Out of the Loop: When the BCM Office is the Last to Know

when the BCM office is the last to know

Here is an irony for you: at many organizations, the business continuity office is often the last to know when something happens that threatens to disrupt the business. The cause of this problem has to do with issues of turf and trust, but there are ways of improving the situation. 

Related on BCMMETRICS: No Respect: The Occasionally Frustrating Truth About Life as a BCM Professional

What’s Wrong With This Picture? 

Recently, a business continuity management (BCM) practitioner we work with told me a story that would have been funny if it wasn’t so unfortunate. She said that not long ago her company’s headquarters had to be evacuated, and the way she found out about it was by looking across the street and seeing all the people coming out of the headquarters building. 

This is a competent professional working for the office in charge of making sure the company can keep its essential operations going in the event of a disruption. And when there’s a significant disruption, nobody calls her, nobody asks for her help, nobody even gives her a heads-up.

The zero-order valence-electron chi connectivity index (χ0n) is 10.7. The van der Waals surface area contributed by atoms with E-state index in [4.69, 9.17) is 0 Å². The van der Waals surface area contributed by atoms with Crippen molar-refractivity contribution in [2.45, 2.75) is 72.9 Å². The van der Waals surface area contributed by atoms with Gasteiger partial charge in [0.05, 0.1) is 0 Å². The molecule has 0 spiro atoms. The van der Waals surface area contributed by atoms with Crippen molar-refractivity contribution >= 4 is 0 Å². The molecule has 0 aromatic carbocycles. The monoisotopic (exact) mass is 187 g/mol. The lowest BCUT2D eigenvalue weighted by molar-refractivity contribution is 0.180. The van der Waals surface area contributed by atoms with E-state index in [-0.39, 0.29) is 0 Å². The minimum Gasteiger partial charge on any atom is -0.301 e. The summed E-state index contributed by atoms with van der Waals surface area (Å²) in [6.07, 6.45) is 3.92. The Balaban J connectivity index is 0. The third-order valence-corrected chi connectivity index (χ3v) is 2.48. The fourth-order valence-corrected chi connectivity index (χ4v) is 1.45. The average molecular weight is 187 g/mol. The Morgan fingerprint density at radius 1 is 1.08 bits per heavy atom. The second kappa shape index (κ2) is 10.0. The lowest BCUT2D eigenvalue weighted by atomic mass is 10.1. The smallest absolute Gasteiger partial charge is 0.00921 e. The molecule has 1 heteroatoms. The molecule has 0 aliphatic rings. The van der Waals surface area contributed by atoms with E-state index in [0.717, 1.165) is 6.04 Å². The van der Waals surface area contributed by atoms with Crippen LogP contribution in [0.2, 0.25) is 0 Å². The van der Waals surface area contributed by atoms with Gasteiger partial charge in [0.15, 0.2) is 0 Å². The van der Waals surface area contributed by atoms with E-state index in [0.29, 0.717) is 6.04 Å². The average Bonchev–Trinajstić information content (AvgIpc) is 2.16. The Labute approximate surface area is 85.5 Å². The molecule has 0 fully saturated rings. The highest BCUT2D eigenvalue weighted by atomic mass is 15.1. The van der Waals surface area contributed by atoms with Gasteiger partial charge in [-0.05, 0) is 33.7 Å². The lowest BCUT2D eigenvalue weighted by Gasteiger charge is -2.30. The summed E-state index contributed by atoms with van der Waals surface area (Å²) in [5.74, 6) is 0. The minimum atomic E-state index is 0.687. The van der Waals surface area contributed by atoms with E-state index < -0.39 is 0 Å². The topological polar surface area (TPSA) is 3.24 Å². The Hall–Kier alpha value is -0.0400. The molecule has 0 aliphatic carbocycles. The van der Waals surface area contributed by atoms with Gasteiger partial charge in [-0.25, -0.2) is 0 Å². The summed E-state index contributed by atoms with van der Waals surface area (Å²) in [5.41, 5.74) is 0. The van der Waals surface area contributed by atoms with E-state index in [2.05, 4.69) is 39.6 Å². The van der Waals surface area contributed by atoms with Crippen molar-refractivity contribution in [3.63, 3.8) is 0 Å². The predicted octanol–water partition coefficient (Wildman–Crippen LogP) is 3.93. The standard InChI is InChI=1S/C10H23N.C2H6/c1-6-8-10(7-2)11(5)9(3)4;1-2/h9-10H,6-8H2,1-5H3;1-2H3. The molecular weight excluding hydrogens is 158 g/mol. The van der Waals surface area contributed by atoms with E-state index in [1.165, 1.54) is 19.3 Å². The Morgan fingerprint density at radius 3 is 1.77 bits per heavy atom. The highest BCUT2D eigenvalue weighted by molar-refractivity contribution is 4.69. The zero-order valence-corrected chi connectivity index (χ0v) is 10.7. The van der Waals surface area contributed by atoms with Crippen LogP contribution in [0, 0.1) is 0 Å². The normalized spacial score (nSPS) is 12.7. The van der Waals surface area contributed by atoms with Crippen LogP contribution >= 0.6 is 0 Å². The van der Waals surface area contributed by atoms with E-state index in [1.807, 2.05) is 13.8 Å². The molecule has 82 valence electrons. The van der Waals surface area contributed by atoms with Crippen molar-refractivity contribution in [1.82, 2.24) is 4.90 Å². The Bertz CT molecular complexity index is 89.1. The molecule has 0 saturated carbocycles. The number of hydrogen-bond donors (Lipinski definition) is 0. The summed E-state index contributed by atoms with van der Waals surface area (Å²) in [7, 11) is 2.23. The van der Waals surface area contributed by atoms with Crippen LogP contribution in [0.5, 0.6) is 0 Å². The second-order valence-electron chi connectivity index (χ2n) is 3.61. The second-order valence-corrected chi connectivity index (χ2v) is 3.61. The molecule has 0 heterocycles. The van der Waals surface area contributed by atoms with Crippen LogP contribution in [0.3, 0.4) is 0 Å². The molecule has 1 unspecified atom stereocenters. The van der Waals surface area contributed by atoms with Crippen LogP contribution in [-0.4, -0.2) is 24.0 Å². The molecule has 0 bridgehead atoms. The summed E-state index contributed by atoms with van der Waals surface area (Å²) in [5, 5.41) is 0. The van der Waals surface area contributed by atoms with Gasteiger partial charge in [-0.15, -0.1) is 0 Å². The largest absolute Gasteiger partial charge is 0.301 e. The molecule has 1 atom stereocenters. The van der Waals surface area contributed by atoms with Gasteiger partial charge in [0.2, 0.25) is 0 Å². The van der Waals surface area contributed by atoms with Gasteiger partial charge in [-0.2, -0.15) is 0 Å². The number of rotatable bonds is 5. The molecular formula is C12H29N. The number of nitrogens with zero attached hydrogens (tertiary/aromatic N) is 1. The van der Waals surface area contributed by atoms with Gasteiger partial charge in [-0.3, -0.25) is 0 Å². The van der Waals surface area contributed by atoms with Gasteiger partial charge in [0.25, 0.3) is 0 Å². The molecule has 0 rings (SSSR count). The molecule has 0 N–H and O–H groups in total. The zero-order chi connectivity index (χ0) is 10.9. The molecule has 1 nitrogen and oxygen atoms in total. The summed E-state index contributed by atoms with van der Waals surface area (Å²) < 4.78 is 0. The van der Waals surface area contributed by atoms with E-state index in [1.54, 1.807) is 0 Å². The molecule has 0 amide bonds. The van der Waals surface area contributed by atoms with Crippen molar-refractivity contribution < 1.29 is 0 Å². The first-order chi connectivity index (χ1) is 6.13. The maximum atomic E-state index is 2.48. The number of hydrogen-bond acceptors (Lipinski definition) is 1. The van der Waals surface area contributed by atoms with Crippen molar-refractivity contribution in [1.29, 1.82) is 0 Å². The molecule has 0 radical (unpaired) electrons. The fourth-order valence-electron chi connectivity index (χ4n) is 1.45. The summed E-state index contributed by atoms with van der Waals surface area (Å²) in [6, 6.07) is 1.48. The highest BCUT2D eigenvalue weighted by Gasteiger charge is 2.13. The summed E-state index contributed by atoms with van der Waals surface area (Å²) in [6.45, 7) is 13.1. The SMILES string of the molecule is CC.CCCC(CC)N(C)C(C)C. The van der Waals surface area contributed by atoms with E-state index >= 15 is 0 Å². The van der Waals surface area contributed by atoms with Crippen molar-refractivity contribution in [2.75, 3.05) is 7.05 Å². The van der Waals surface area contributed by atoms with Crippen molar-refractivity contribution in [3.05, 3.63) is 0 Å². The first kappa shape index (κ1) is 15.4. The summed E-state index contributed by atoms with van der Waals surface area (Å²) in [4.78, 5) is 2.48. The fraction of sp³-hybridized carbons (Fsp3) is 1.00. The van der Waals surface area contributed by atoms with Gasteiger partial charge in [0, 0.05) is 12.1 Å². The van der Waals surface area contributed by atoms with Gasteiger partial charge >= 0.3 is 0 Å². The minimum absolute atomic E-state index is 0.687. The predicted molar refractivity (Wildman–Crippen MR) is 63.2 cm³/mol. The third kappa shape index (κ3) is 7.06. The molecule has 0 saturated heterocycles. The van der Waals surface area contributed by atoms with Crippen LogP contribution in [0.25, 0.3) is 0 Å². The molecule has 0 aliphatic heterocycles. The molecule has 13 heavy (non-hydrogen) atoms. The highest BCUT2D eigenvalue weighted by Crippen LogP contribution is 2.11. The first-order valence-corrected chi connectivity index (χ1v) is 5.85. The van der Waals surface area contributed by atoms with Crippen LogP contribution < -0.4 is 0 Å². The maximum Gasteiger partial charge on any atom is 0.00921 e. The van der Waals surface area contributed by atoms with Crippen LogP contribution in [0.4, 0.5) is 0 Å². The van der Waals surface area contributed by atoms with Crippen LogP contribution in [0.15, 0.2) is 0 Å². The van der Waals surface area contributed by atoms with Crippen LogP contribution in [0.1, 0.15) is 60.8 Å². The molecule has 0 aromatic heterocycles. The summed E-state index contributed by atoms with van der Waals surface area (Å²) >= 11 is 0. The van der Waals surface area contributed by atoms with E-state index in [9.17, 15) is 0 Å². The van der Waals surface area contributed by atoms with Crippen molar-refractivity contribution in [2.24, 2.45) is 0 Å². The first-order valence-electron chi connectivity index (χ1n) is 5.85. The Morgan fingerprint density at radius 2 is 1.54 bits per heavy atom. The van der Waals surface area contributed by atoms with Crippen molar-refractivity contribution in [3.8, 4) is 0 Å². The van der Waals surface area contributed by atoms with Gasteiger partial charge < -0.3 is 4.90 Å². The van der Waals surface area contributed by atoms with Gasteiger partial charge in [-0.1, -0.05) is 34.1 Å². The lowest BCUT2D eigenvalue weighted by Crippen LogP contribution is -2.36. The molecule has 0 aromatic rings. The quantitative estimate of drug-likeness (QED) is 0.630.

What’s wrong with this picture? 

And it’s not just one person or organization. I’ve been hearing this a lot lately: BC offices are not being notified when events such as IT outages, building evacuations, and medical emergencies occur. 

At these organizations, the BCM office is simply not considered a critical point of contact when there’s an incident. They are not looked at as a resource that will ensure the organization is prepared to respond in a coordinated manner. Instead, they’re thought of as the office you call as a last resort, if ever. 

Let’s take a look at why this happens, why it’s a problem, and how the situation can be improved. 

The Costs of Sidelining the BCM Office 

There are two main reasons why it is not ideal for the BCM office to be out of the loop when the organization experiences a disruption. 

First, it is or at least should be a negative for the BCM office staff. If you as a BCM professional do a good job and take pride in your work, you should want to make a contribution to the well-being of your organization. This means being known and respected by management and your peers for your knowledge and skills. If you are not being notified when there is an event, this is not happening and it probably doesn’t feel good. 

Second, assuming that the BCM office does indeed have something to offer (we’ll look at this assumption more closely in a minute), then the organization can suffer by depriving itself of the BCM staff’s knowledge and skill. Incidents are more likely to get out of hand, impacts are likely to be greater, and outages are likely to be longer. All of these impose costs on the organization and its stakeholders.